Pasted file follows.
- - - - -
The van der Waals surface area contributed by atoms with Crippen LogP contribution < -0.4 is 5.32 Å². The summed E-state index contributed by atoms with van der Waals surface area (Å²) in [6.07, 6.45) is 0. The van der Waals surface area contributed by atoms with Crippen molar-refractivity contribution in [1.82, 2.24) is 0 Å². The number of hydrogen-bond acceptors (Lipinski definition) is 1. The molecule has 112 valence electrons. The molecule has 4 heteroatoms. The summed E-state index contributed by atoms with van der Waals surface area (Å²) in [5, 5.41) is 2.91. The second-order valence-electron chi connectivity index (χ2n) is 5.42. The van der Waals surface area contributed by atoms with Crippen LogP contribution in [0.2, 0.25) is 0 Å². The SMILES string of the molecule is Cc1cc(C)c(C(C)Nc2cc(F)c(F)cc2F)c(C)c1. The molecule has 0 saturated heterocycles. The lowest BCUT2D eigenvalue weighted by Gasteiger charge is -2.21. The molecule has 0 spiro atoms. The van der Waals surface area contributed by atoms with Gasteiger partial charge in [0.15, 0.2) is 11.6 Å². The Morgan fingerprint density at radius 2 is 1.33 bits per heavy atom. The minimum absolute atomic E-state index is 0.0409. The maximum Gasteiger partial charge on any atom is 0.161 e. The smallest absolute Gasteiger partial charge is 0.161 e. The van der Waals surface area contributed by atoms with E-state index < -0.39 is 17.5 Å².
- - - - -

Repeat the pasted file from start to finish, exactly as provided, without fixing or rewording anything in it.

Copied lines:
The van der Waals surface area contributed by atoms with Crippen LogP contribution < -0.4 is 5.32 Å². The summed E-state index contributed by atoms with van der Waals surface area (Å²) in [6.07, 6.45) is 0. The van der Waals surface area contributed by atoms with Crippen molar-refractivity contribution in [1.82, 2.24) is 0 Å². The number of hydrogen-bond acceptors (Lipinski definition) is 1. The molecule has 112 valence electrons. The molecule has 4 heteroatoms. The summed E-state index contributed by atoms with van der Waals surface area (Å²) in [5, 5.41) is 2.91. The second-order valence-electron chi connectivity index (χ2n) is 5.42. The van der Waals surface area contributed by atoms with Crippen LogP contribution in [0.2, 0.25) is 0 Å². The SMILES string of the molecule is Cc1cc(C)c(C(C)Nc2cc(F)c(F)cc2F)c(C)c1. The molecule has 0 saturated heterocycles. The lowest BCUT2D eigenvalue weighted by Gasteiger charge is -2.21. The molecule has 0 spiro atoms. The van der Waals surface area contributed by atoms with Gasteiger partial charge in [0.15, 0.2) is 11.6 Å². The Morgan fingerprint density at radius 2 is 1.33 bits per heavy atom. The minimum absolute atomic E-state index is 0.0409. The maximum Gasteiger partial charge on any atom is 0.161 e. The smallest absolute Gasteiger partial charge is 0.161 e. The van der Waals surface area contributed by atoms with E-state index < -0.39 is 17.5 Å².